Tag Archives: Seven Wonders of the World

Turkey wants British Museum to return sculptures from the Mausoleum of Halicarnassus

According to an article in The Guardian (here), the town of Bodrum in Southwest Turkey wants the British Museum to return several priceless sculptures once associated with the Mausoleum of Halicarnassus in the 4th century B.C.

Human rights legislation that has overturned the convictions of terrorists and rapists could now rob the British Museum of sculptures created for one of the seven wonders of the ancient world.

A Turkish challenge in the European court of human rights will be a test case for the repatriation of art from one nation to another, a potential disaster for the world’s museums.

Halicarnassus is where Mausolus built a gigantic tomb in honor of himself. Leon Mauldin and I visited the site earlier in the year. You may read about our visit (with photos) here. It became known as one of the Seven Wonders of the Ancient World.

Two of the sculptures that the town of Bodrum wants returned are through to be of Mausolus and Artemisia, his wife. Here is a photo of the marble statue thought to be Mausolus.

Statue of Mausolus in British Museum. Photo by Ferrell Jenkins.

Statue of Mausolus in British Museum. Photo by Ferrell Jenkins.

The next statue is usually identified as Artemisia, wife of Mausolus.

Statues from the Mausoleum of Maussollos - Marble, About 350 B.C

Statue from Halicarnassus, usually identified as Artemisia, the wife of Mausolos. Photo by Ferrell Jenkins.

Another reason to visit the British Museum soon, or Turkey later.

HT: Jack Sasson

The Mausoleum at Halicarnassus

Why would we want to visit Bodrum on the Aegean coast of Turkey? It is located in the area of the Roman province of Caria, and is built over the site of ancient Halicarnassus. It is where Mausolus built a tomb for himself. From this structure we get our word mausoleum.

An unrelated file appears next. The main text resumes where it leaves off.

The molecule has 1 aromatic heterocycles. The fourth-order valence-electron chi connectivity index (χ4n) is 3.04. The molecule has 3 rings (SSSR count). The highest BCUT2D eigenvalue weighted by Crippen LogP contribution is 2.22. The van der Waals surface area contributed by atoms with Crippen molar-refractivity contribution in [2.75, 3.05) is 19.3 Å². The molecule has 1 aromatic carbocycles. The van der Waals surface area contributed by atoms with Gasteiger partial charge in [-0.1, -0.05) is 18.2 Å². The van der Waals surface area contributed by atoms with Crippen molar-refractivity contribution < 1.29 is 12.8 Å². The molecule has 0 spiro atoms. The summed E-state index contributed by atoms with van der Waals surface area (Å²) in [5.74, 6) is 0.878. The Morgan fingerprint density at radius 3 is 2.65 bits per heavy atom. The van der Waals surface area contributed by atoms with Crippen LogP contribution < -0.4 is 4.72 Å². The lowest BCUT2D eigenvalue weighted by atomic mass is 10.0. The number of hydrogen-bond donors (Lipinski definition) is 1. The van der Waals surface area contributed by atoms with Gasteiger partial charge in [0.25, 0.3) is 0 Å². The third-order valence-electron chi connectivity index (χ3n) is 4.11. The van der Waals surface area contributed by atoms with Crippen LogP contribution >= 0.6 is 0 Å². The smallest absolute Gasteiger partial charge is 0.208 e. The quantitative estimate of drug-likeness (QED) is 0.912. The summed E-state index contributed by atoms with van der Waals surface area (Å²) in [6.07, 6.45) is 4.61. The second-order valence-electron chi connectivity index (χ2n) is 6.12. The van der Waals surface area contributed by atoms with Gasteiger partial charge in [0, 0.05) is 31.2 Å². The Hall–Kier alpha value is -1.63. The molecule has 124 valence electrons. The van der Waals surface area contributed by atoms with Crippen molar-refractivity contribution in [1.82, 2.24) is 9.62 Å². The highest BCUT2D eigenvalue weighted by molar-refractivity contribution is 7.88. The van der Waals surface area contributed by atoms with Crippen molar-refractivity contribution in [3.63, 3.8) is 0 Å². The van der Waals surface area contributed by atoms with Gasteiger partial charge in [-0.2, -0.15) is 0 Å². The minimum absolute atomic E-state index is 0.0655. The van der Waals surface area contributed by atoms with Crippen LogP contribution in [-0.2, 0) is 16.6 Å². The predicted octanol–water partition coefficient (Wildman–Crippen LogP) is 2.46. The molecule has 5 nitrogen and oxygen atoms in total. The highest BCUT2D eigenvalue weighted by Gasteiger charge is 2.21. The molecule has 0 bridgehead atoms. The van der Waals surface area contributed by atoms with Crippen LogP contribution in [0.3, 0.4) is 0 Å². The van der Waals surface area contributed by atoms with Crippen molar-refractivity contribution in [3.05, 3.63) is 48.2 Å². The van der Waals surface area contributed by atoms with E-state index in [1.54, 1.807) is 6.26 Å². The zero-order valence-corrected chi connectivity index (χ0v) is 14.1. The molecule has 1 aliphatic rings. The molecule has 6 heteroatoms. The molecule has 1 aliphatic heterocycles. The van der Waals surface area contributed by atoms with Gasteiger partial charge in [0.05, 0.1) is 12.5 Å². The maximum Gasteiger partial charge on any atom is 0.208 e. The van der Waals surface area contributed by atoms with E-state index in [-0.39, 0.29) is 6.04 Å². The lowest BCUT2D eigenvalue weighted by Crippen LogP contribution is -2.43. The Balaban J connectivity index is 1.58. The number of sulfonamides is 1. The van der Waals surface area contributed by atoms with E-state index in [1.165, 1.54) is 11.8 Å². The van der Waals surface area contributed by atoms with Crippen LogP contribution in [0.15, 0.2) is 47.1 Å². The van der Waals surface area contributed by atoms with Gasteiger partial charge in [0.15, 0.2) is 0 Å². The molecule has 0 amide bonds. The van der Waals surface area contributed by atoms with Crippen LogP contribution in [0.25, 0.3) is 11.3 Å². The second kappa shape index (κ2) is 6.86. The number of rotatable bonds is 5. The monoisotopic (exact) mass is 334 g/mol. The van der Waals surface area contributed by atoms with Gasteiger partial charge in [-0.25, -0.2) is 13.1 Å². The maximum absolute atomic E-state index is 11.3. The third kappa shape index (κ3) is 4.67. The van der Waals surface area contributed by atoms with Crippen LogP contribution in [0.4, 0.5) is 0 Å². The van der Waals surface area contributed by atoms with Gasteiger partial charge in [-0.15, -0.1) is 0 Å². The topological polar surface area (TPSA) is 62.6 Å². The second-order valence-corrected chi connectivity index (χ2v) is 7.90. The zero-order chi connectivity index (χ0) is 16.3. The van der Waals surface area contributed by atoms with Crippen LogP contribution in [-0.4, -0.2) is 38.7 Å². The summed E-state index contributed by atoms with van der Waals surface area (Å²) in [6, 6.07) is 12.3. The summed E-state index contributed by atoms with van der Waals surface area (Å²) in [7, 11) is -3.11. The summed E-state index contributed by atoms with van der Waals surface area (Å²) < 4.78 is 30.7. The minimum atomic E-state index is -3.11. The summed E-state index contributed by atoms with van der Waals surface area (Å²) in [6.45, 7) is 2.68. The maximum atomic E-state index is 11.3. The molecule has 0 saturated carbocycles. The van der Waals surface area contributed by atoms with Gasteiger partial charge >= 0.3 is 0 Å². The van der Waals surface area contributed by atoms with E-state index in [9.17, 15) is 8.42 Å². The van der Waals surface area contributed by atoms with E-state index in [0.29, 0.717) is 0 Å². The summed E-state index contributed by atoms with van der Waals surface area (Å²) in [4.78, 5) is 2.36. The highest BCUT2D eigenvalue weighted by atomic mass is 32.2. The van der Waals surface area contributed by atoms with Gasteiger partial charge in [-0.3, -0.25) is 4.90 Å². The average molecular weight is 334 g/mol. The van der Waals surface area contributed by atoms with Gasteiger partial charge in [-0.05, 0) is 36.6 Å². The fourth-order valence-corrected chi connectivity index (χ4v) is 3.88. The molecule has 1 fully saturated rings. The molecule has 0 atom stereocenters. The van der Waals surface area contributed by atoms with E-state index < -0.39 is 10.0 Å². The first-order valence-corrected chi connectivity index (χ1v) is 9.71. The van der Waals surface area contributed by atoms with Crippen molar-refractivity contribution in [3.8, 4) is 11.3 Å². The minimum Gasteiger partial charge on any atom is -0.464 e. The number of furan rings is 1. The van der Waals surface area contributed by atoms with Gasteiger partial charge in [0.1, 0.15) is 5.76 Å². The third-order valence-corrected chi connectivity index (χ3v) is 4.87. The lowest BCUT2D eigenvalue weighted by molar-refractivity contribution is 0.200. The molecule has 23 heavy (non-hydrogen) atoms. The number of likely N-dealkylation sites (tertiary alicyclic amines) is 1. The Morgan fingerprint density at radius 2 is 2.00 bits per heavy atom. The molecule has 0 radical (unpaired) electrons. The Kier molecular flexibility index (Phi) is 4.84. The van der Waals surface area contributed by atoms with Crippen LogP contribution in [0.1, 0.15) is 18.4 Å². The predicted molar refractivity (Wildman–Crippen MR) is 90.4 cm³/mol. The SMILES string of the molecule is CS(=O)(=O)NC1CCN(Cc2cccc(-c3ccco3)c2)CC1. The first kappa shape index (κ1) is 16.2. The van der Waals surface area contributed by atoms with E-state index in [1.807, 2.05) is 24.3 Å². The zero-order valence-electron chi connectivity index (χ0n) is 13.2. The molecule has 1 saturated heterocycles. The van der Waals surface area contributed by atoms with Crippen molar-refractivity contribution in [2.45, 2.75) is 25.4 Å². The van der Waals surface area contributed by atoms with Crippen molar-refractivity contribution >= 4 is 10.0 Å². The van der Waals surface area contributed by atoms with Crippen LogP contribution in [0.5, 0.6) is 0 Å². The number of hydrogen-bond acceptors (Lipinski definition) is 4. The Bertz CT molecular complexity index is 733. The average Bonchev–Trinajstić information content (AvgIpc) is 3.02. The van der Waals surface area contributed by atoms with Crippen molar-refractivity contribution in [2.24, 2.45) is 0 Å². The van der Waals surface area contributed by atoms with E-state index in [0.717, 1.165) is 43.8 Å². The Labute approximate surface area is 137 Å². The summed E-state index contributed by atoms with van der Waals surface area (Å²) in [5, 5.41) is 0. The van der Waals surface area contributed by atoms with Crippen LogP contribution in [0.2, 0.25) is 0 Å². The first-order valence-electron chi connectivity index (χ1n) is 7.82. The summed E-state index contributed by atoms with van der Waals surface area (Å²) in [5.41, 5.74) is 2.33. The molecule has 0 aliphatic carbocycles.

Only a small city block preserves the remains of the famous Mausoleum. Parking nearby is almost an impossibility, but one of the shopkeepers allowed us to block the entry to his shop for a few minutes.

Halicarnassus. Site of the tomb of King Mausolos. Photo by Ferrell Jenkins.

Halicarnassus. Site of the tomb of King Mausolos. Photo by Ferrell Jenkins.

The small brochure available at the site gives this information about the Mausoleum.

It is one of the Seven Wonders of the Ancient World. Its construction was initiated by Mausolus, a member of the Hekatomnid dynasty appointed by Persians as the Satrap of Caria, before his death, and continued by his wife and sister Artemisia after his death. Mausolus, the then most important administrator, probably decided to build such an important structure to symbolize his eternity and greatness. Its construction was started just before Mausolus’ death, i.e. just before 353 B.C.

Along with a few architectural fragments at the site, there is a nice model suggesting how the Mausoleum looked. According to the brochure, the tomb may have been as high as a 20-story apartment building.

Model of the Tomb of Mausolos at Halicarnassus. Photo by Ferrell Jenkins.

Model of the Tomb of Mausolos at Halicarnassus. Photo by Ferrell Jenkins.

Herodotus Bust displayed in the Stoa of Attalus, Athens Agora

Herodotus Bust displayed in the Stoa of Attalus, Athens Agora. Photo: F. Jenkins.

Is it possible that Paul may have seen this structure when he sailed past Cos (Acts 21:1)? Ferries run between Bodrum (Turkey) and Cos (Greece) today.

Halicarnassus is listed among the towns that were informed by the Romans of their support of the Jews (1 Maccabees 15:23).

The Greek historian Herodotus claimed Halicarnassus as his home.

At least one lesson we learn at Halicarnassus is that monuments built to oneself do not endure for long. Think of Absalom.

Now Absalom in his lifetime had taken and set up for himself the pillar that is in the King’s Valley, for he said, “I have no son to keep my name in remembrance.” He called the pillar after his own name, and it is called Absalom’s monument to this day. (2 Samuel 18:18 ESV)